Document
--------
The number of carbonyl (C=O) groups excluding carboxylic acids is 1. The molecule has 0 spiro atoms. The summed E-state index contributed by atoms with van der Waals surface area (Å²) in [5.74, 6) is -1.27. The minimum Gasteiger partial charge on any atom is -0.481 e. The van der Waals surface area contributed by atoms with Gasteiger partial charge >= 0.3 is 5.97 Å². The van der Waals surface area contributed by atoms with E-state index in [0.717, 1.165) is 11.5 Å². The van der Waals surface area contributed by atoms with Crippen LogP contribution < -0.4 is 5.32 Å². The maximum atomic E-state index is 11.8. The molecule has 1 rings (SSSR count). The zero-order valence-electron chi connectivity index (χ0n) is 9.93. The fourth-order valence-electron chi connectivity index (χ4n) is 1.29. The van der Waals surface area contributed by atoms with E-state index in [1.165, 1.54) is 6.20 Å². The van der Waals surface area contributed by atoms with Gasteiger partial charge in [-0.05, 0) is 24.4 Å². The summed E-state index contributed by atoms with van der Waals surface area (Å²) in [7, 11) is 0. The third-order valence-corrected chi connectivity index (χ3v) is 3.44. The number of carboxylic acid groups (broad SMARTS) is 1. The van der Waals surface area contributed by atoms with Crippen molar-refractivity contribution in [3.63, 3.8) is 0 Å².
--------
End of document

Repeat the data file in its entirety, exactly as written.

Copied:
The number of carbonyl (C=O) groups excluding carboxylic acids is 1. The molecule has 0 spiro atoms. The summed E-state index contributed by atoms with van der Waals surface area (Å²) in [5.74, 6) is -1.27. The minimum Gasteiger partial charge on any atom is -0.481 e. The van der Waals surface area contributed by atoms with Gasteiger partial charge >= 0.3 is 5.97 Å². The van der Waals surface area contributed by atoms with E-state index in [0.717, 1.165) is 11.5 Å². The van der Waals surface area contributed by atoms with Crippen LogP contribution < -0.4 is 5.32 Å². The maximum atomic E-state index is 11.8. The molecule has 1 rings (SSSR count). The zero-order valence-electron chi connectivity index (χ0n) is 9.93. The fourth-order valence-electron chi connectivity index (χ4n) is 1.29. The van der Waals surface area contributed by atoms with E-state index in [1.165, 1.54) is 6.20 Å². The van der Waals surface area contributed by atoms with Gasteiger partial charge in [-0.05, 0) is 24.4 Å². The summed E-state index contributed by atoms with van der Waals surface area (Å²) in [7, 11) is 0. The third-order valence-corrected chi connectivity index (χ3v) is 3.44. The number of carboxylic acid groups (broad SMARTS) is 1. The van der Waals surface area contributed by atoms with Crippen molar-refractivity contribution in [3.63, 3.8) is 0 Å².